Museums are about the perfect place to meet like minded interesting people. My own local museum, Pearson Air Museum in Vancouver Washington, has bi-monthly meetings where they invite people to give presentations.
There are many small groups that have meetings on a regular schedule.
Another group that is local to Oregon is one geared toward Naval Aviation. Lcdr George H. Bickford (Ret.) heads the this group. You do NOT have to have been part of the Navy or Marines to join - anyone who is interested in Naval Aviation can attend a meeting, or join it and help support it.
They have monthly meetings off of I-205 at the Johnson Creek Road (Exit 16) at The American Legion Post 105; 8329 Southeast 89th Avenue, Portland, OR 97266 ;(503) 771-4293.
The presentations have been varied from a B-17 pilot who was attacked by an ME-262 and survived (his three wing men did not), to a talk about the replacement for the P-3 Orion, FLIR systems optics on aircraft, Naval Cadet training - pretty much anything that is interesting relating to Naval aviation / regular aviation.
Call George Bickford (USN, Ret) at 503-656-6643 or e-mail bick @ teleport.com.
Mailing address: Flying Beaver Squadron; PO Box 432; Clackamas, Oregon 97015-0432 (ANA Application in PDF)
Since the Marines are a sub-group of the Navy, the Oregon Cascade Young Marines is another group - if you are at least 8 years old and have not graduated from High School - this group is where you can learn about the Marines, almost be one, though organized activities.
If you would like the Boy Scouts, Junior ROTC, or similar groups, then this group may be good for you too.
They recruit only twice a year - October and March.
Phone 503-523-5772 or e-mail at info @ ocym.us.
If you live in southern Oregon you can meet x-aviation personnel at the Southern Oregon Warbirds Association (SOWA) http://www.southernoregonwarbirds.org.
Their meeting locations keep changing so you need to always check to see where they are meeting for both their luncheon and their dinner meeting. Elmer Giles at 541-957-9260 is the POC. Their dues are $10 a year.
Another similar group is the "Old Bold Pilots Club" which meets at noon till 2 Pm on the the 2nd Wednesday of each month at Village Inn at Bridgeport shooping center at The Village Inn Restaurant; 17070 SW 72nd Tigard right at right at Lower Boons Ferry Road and I-5 on the west side of I-5 at Exit 290.
This is the Walt Bohrer Chapter and they meet on the 2nd Sunday of each month (except Easter and Monther's Day) from 10 AM till 12 Noon at The American Legion Post 105; 8329 Southeast 89th Avenue, Portland, OR 97266 ;(503) 771-4293. This is off of I-205 at the Johnson Creek Road (Exit 16).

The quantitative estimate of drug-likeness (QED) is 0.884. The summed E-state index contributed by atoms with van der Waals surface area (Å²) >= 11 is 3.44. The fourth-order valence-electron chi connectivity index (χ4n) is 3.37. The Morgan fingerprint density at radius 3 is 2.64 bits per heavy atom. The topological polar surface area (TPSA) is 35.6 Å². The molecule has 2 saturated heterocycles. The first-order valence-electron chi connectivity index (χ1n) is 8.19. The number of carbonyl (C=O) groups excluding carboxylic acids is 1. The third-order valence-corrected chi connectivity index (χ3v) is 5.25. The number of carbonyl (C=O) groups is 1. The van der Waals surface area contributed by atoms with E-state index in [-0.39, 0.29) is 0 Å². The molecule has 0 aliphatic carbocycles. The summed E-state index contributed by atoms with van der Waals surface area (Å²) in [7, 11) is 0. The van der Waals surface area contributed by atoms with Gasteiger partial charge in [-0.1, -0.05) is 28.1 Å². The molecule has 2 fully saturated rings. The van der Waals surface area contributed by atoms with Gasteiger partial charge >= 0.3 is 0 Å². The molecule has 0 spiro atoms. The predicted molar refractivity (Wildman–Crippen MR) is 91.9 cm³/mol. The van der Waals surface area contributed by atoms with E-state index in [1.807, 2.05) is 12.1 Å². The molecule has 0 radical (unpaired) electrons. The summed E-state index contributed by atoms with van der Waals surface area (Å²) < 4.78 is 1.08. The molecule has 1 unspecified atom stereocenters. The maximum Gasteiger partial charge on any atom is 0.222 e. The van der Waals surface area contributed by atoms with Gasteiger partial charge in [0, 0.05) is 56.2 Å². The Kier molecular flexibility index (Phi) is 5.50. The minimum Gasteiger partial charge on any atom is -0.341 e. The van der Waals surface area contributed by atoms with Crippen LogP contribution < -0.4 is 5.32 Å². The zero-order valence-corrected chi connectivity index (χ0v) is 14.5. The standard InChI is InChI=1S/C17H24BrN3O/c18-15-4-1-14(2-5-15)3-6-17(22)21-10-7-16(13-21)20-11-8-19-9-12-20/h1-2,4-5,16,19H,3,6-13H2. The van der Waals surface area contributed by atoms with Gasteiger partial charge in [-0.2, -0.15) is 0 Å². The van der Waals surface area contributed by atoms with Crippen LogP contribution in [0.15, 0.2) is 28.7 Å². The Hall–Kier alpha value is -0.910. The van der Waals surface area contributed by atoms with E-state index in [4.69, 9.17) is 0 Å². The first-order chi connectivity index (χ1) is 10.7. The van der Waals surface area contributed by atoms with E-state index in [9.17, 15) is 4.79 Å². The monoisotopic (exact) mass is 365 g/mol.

Jack Klien runs this.
You can get more info at aviationclub @ aol.com
There are many 8th Air Force Historical Chapters and Oregon 8thAFHS meets quarterly from 10:00 AM till 2 PM on the 1st Saturday in each full week of February, May, August, November at Beaverton Elks Lodge; 3500 S.W. 104th Avenue right off of Canyon Road.
The very LAST P-47 Pilot reunion will take place in Seattle at the South Center Doubletree Suites Hotel May 5-8, 2005. See the P-47s web site at http://www.p47pilots.com
Don spoke at the 8th Air Force Historical Society meeting on November 13th, 2004. I then saw him at the Seattle Museum of Flight in 2011 then stopped at Cabella's - and he was there so I got to talk with him one on one for an hour.
The November 2004 quarterly membership meeting at Pearson Air Museum in Vancouver Washington had Ted Bullock, a WW II thru Vietnam Era Fighter Pilot, give a short summary of his fighter career.
Ted joined before Pearl Harbor because if you joined you automatically got a passing grade in all your college classes from the University of San Diego!
He went on to train in Ryans, AT-6s, and P-39 AirCobras then was sent to North Africa front where he was assigned to the 52nd Fighter Group, 4th Squadron, Flying British Spitfires in a reverse lend-lease arrangement.
He flew these until they transisitioned to North American P-51 Mustangs.
Bob Hoover was his tent mate before Hoover was shot down in 1943.
He went on to fly mainly missions escorting B-17s and B-24s over the Ploesti oil fields in 1943 and 1944 before finishing up his 50 missions. He scored three kills during the war, two 109s and 1 Italian 220 a/c flown by Rumania.